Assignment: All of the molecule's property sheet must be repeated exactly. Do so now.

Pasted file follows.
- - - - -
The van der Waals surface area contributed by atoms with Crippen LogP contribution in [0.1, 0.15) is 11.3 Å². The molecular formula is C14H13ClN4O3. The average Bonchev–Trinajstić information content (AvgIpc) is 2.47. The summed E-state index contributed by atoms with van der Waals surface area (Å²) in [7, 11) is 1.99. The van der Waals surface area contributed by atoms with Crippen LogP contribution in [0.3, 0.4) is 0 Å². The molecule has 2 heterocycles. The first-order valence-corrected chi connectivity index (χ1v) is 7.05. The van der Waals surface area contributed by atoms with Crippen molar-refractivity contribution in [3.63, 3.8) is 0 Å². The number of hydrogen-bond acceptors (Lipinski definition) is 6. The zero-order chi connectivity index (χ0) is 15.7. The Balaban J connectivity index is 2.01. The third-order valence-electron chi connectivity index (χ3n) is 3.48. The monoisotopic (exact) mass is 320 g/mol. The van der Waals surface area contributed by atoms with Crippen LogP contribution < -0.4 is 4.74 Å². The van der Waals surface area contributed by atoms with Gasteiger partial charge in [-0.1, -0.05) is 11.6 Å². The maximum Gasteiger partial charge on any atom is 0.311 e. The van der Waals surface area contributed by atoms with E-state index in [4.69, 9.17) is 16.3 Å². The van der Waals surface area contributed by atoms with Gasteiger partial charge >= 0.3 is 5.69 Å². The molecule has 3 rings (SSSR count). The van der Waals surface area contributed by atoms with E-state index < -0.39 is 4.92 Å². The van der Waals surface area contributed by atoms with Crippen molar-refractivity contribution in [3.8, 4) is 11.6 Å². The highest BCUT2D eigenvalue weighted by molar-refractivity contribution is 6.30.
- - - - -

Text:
The van der Waals surface area contributed by atoms with Crippen LogP contribution in [0.1, 0.15) is 11.3 Å². The molecular formula is C14H13ClN4O3. The average Bonchev–Trinajstić information content (AvgIpc) is 2.47. The summed E-state index contributed by atoms with van der Waals surface area (Å²) in [7, 11) is 1.99. The van der Waals surface area contributed by atoms with Crippen LogP contribution in [0.3, 0.4) is 0 Å². The molecule has 2 heterocycles. The first-order valence-corrected chi connectivity index (χ1v) is 7.05. The van der Waals surface area contributed by atoms with Crippen molar-refractivity contribution in [3.63, 3.8) is 0 Å². The number of hydrogen-bond acceptors (Lipinski definition) is 6. The zero-order chi connectivity index (χ0) is 15.7. The Balaban J connectivity index is 2.01. The third-order valence-electron chi connectivity index (χ3n) is 3.48. The monoisotopic (exact) mass is 320 g/mol. The van der Waals surface area contributed by atoms with Crippen LogP contribution < -0.4 is 4.74 Å². The van der Waals surface area contributed by atoms with Gasteiger partial charge in [-0.1, -0.05) is 11.6 Å². The maximum Gasteiger partial charge on any atom is 0.311 e. The van der Waals surface area contributed by atoms with E-state index in [4.69, 9.17) is 16.3 Å². The van der Waals surface area contributed by atoms with Gasteiger partial charge >= 0.3 is 5.69 Å². The molecule has 3 rings (SSSR count). The van der Waals surface area contributed by atoms with E-state index < -0.39 is 4.92 Å². The van der Waals surface area contributed by atoms with Crippen molar-refractivity contribution in [3.8, 4) is 11.6 Å². The highest BCUT2D eigenvalue weighted by molar-refractivity contribution is 6.30.